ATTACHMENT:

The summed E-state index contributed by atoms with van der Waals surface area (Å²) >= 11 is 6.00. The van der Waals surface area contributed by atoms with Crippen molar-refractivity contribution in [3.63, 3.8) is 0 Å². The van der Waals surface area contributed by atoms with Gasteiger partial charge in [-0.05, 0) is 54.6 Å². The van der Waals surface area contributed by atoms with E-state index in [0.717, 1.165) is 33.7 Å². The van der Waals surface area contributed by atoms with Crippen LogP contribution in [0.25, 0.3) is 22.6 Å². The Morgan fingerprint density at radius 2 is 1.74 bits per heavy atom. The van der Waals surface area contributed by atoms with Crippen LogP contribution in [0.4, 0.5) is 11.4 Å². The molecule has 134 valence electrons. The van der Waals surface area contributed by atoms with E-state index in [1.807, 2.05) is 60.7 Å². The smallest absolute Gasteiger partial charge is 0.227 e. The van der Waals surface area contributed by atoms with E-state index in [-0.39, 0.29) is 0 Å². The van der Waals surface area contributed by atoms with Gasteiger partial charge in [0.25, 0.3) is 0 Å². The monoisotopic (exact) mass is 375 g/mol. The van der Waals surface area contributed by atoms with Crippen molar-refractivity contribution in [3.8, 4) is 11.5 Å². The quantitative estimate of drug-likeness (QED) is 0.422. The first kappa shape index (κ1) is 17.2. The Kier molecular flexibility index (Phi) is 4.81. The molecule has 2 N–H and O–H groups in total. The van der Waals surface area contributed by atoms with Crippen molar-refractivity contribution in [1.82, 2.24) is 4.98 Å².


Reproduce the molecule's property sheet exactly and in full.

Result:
The summed E-state index contributed by atoms with van der Waals surface area (Å²) >= 11 is 6.00. The van der Waals surface area contributed by atoms with Crippen molar-refractivity contribution in [3.63, 3.8) is 0 Å². The van der Waals surface area contributed by atoms with Gasteiger partial charge in [-0.05, 0) is 54.6 Å². The van der Waals surface area contributed by atoms with E-state index in [0.717, 1.165) is 33.7 Å². The van der Waals surface area contributed by atoms with Crippen LogP contribution in [0.25, 0.3) is 22.6 Å². The Morgan fingerprint density at radius 2 is 1.74 bits per heavy atom. The van der Waals surface area contributed by atoms with Crippen LogP contribution in [0.4, 0.5) is 11.4 Å². The molecule has 134 valence electrons. The van der Waals surface area contributed by atoms with E-state index in [1.807, 2.05) is 60.7 Å². The smallest absolute Gasteiger partial charge is 0.227 e. The van der Waals surface area contributed by atoms with E-state index in [-0.39, 0.29) is 0 Å². The van der Waals surface area contributed by atoms with Gasteiger partial charge in [0.25, 0.3) is 0 Å². The monoisotopic (exact) mass is 375 g/mol. The van der Waals surface area contributed by atoms with Crippen molar-refractivity contribution in [3.8, 4) is 11.5 Å². The quantitative estimate of drug-likeness (QED) is 0.422. The first kappa shape index (κ1) is 17.2. The Kier molecular flexibility index (Phi) is 4.81. The molecule has 2 N–H and O–H groups in total. The van der Waals surface area contributed by atoms with Crippen molar-refractivity contribution in [1.82, 2.24) is 4.98 Å².